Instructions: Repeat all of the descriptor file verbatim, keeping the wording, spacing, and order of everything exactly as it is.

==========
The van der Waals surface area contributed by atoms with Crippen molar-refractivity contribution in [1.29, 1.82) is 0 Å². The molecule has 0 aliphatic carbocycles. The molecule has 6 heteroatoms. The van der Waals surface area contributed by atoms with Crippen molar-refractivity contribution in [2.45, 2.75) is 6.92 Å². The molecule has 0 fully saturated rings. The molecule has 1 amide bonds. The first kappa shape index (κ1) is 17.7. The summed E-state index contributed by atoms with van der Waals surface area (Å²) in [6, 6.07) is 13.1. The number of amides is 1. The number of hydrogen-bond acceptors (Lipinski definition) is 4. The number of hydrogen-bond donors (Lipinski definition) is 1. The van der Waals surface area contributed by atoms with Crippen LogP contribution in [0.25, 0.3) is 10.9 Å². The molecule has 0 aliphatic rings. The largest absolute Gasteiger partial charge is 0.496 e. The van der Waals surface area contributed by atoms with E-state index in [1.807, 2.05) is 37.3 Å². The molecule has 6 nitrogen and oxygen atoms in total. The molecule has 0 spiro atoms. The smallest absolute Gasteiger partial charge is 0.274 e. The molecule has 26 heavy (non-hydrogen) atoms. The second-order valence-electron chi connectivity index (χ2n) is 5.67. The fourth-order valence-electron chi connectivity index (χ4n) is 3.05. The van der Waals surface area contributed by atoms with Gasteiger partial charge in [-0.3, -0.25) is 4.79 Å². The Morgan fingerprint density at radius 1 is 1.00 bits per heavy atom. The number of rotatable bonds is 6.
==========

The van der Waals surface area contributed by atoms with Crippen molar-refractivity contribution in [1.29, 1.82) is 0 Å². The molecule has 0 aliphatic carbocycles. The molecule has 6 heteroatoms. The van der Waals surface area contributed by atoms with Crippen molar-refractivity contribution in [2.45, 2.75) is 6.92 Å². The molecule has 0 fully saturated rings. The molecule has 1 amide bonds. The first kappa shape index (κ1) is 17.7. The summed E-state index contributed by atoms with van der Waals surface area (Å²) in [6, 6.07) is 13.1. The number of amides is 1. The number of hydrogen-bond acceptors (Lipinski definition) is 4. The number of hydrogen-bond donors (Lipinski definition) is 1. The van der Waals surface area contributed by atoms with Crippen LogP contribution in [0.25, 0.3) is 10.9 Å². The molecule has 0 aliphatic rings. The largest absolute Gasteiger partial charge is 0.496 e. The van der Waals surface area contributed by atoms with E-state index in [1.807, 2.05) is 37.3 Å². The molecule has 6 nitrogen and oxygen atoms in total. The molecule has 0 spiro atoms. The smallest absolute Gasteiger partial charge is 0.274 e. The molecule has 26 heavy (non-hydrogen) atoms. The second-order valence-electron chi connectivity index (χ2n) is 5.67. The fourth-order valence-electron chi connectivity index (χ4n) is 3.05. The van der Waals surface area contributed by atoms with Gasteiger partial charge in [-0.3, -0.25) is 4.79 Å². The Morgan fingerprint density at radius 1 is 1.00 bits per heavy atom. The number of rotatable bonds is 6.